Are you a Gewurztraminer sceptic?

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Floral, or maybe better described, perfumed white’s are obviously wines of controversy placing consumers in a 0 or 1 position. Had you asked me 10 years ago I would join the non-believer’s but either it’s go to do with age – or just better wine – I’ll keep from commenting. The perfumed wines are delicious starters but also great food wines – if the acidity is kept. An excellent example of what Gewurztraminer can offer is the Schützingen Heiligenberg from Württemberg from Ilse Häge.
A young weingut, founded in 1987, was divided in to two properties a few years ago when Ilse Häge made all the organically grown and harvested vineyard sites in to a branch of Weingut Häge. The Heiligenberg site offers Gewurztraminer with smoky and gunpowdery scents. Not as perfumed perhaps as an Alsace version and therefore a great way to start giving the wines a chance if you’re a sceptic. 

Tasting note on the 2009 Schützingen Heiligenberg Gewurztraminer Spätlese Trocken:

Light color. Young nose with delicious smoky and gunpowdery notes. Elderflowers, green apples and a cool feeling to it. On the palate a dry mouth feel. I am overwhelmed by the utterly seducing fruitiness and acidity that is kept in nice balance by the mineral feel to the wine. Jasmines, elderflowers and green apple peel adds extra dimension. Quite long and with such a refreshing aftertaste. (88 points)

The 2009 (EUR 8,50) is sold out at the weingut but that shouldn’t stop the curious for sampling some other wines of Ilse. So, how do I serve a wine like this? Easy peasy; follow my ridiculously simple yet gorgeous recipe:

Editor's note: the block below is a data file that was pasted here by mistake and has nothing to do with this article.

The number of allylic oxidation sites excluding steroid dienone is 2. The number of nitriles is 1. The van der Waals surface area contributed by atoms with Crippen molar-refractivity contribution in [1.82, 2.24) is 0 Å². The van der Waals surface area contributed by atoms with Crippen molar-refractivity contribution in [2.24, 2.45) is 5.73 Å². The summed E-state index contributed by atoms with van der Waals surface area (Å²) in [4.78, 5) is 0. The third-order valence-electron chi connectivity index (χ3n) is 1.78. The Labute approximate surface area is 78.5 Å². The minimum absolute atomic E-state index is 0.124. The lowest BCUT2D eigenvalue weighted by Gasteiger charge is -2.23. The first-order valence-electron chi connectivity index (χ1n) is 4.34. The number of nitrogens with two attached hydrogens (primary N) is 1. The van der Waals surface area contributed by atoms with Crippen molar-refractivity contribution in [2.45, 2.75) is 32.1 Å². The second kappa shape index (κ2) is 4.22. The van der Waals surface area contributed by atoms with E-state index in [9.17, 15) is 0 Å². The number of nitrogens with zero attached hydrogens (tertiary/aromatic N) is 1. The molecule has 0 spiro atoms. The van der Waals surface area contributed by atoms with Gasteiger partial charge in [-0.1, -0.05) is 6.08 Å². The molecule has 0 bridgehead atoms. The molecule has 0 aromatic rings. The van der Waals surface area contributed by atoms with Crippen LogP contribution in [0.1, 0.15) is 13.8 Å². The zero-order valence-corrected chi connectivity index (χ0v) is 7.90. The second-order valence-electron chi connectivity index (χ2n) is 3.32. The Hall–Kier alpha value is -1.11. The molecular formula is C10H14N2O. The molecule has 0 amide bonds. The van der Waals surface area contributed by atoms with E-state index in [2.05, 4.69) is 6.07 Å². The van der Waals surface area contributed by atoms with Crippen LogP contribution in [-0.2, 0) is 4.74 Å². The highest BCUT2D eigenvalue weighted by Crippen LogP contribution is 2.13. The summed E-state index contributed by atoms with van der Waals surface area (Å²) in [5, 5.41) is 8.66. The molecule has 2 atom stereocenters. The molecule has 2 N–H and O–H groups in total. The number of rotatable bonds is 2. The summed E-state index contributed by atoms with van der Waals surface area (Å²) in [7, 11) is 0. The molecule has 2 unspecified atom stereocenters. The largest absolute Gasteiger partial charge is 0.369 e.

First, find a nice cauliflower. and break them in to tiny little bunches. Pour some boiling water over them and just let them stay in the hot water for a minute or two. Never boil again. Pour the water off and let cool down.
Then make your own perfumed jelly by using a dry Gewurztraminer, Muskateller or similar. Heat it up slowly and add just on or two tablespoons of sugar. 25 cl of dry wine should be enough. Add jelly for cooking and let it melt in the wine. Still, don’t let it boil. When heated for around 10 minutes it should all be there; then you pour it up on plates, not too thick though – takes too long to jellify. Place it in the refrigerator.
Pick up some nice Serrano or Pata Negra. I find these better to use for the dish than Parma or San Daniele ham. Take two or three slices and put on top of each other. Roll it and form like a rose. Cut of a piece in the bottom and place the ham rose in the middle of a plate. Press it a bit so it stays. Then sprinkle out the little bunches of cauliflower and finally take out the perfumed jelly and sprinkle out as well, preferably on the little bunches.

A great starter; it’s both elegant and delicious and goes so fine with a wine like the Schützingen Heiligenberg Gewurztraminer Spätlese Trocken.

(2009 Schützingen Heiligenberg Gewurztraminer Spätlese Trocken, Ilse Häge, Württemberg, 88 points)

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  • Finare Vinare

    >The answer to your question is noo! But maybe it's sufficient to savour the gewurz a bit more seldom?

    BTW, what about a galia melon and some parma?

  • Niklas Jörgensen

    >I'm getting old – i likw perfume ;-)

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